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Kenyan National Assembly criminalises “defamation of Parliament” IPI urges Senate to ensure the bill does not become law

Kenyan National Assembly criminalises “defamation of Parliament” IPI urges Senate to ensure the bill does not become law Kenya’s Supreme Court judges file into the chamber during the opening of the 11th Parliament in the capital Nairobi April 16, 2013. REUTERS/Noor Khamis.

VIENNA, 19 Oct 2015 – The International Press Institute (IPI) today expressed alarm over a proposed law in Kenya that stipulates heavy fines or jail terms for journalists and others deemed to have defamed the country’s Parliament.

Members of the National Assembly, the lower house of the Kenyan Parliament, passed the Powers and Privileges Bill on Oct. 14. Under Clause 34 of the bill, persons who publish “any false or scandalous libel on Parliament, its committees or proceedings” or utter “words defamatory of Parliament” would face fines of 500,000 Kenyan Shillings (€4300), a two-year prison sentence, or both.

The bill would still need to be passed by the Senate, the upper house of Parliament, and signed by President Uhuru Kenyatta before becoming law.

“This bill, which ignores fundamental international standards on defamation laws and freedom of expression, represents a very serious threat to the right of Kenya’s citizens to be informed about the actions of their democratically elected representatives,” IPI Director of Press Freedom Programmes Scott Griffen said. “We call on the Kenyan Senate to make sure that this bill does not proceed any further.”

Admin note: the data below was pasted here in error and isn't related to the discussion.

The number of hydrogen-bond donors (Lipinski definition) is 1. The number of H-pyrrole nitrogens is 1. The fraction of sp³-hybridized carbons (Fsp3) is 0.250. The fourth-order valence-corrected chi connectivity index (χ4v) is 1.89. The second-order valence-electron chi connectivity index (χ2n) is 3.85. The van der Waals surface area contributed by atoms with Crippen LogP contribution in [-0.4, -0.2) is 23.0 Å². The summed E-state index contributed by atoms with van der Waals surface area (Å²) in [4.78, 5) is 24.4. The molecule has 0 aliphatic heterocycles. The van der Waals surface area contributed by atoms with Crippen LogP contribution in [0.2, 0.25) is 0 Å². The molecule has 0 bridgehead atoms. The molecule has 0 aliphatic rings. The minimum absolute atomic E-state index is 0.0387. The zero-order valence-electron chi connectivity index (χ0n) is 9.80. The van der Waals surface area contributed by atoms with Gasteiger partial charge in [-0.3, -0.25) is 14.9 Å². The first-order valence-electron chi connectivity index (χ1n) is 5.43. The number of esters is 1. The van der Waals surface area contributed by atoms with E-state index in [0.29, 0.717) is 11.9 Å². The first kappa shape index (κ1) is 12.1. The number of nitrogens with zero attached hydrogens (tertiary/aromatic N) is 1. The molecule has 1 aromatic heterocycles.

He added: “In a democratic system of governance, the actions of public officials must be open to the highest levels of scrutiny, above all in relation to their government duties – a principle that is not reflected in this bill. Moreover, bodies or institutions such as a parliament have no reputation of their own and should never be the subject of libel law.”

MP Nicholas Gumbo, a supporter of the bill, described the measure as necessary to prevent Parliament from being the subject of “mob-justice”, asking during debate: “Are we just going to allow false and scandalous information to be written about us just because we are members of Parliament?”

The National Assembly rejected attempts by some of its members, including Majority Leader Aden Duale, to remove the libel provision from the bill. “This amendment is scandalous, it is serious,” Duale said during debate. “If you chose to be a public servant, an MP, you have to be ready for public scrutiny.”

The Kenyan bill comes despite new momentum for the repeal of criminal defamation laws in Africa. In December 2014, the African Court on Human and People’s Rights set a new standard for the continent with a landmark ruling against the application of imprisonment in defamation cases. Kenya’s passage of the Powers and Privileges Bill signals the country may be heading in the opposite direction.

IPI’s reference manual Freedom of Expression, Media Law and Defamation, released in June, warned of criminal defamation laws such as the one passed by the National Assembly: “[T]he involvement of the state in prosecuting alleged defamers shifts the matter very quickly into the punishment of dissent. At the least it gives additional and excessive protection to officials and government.”

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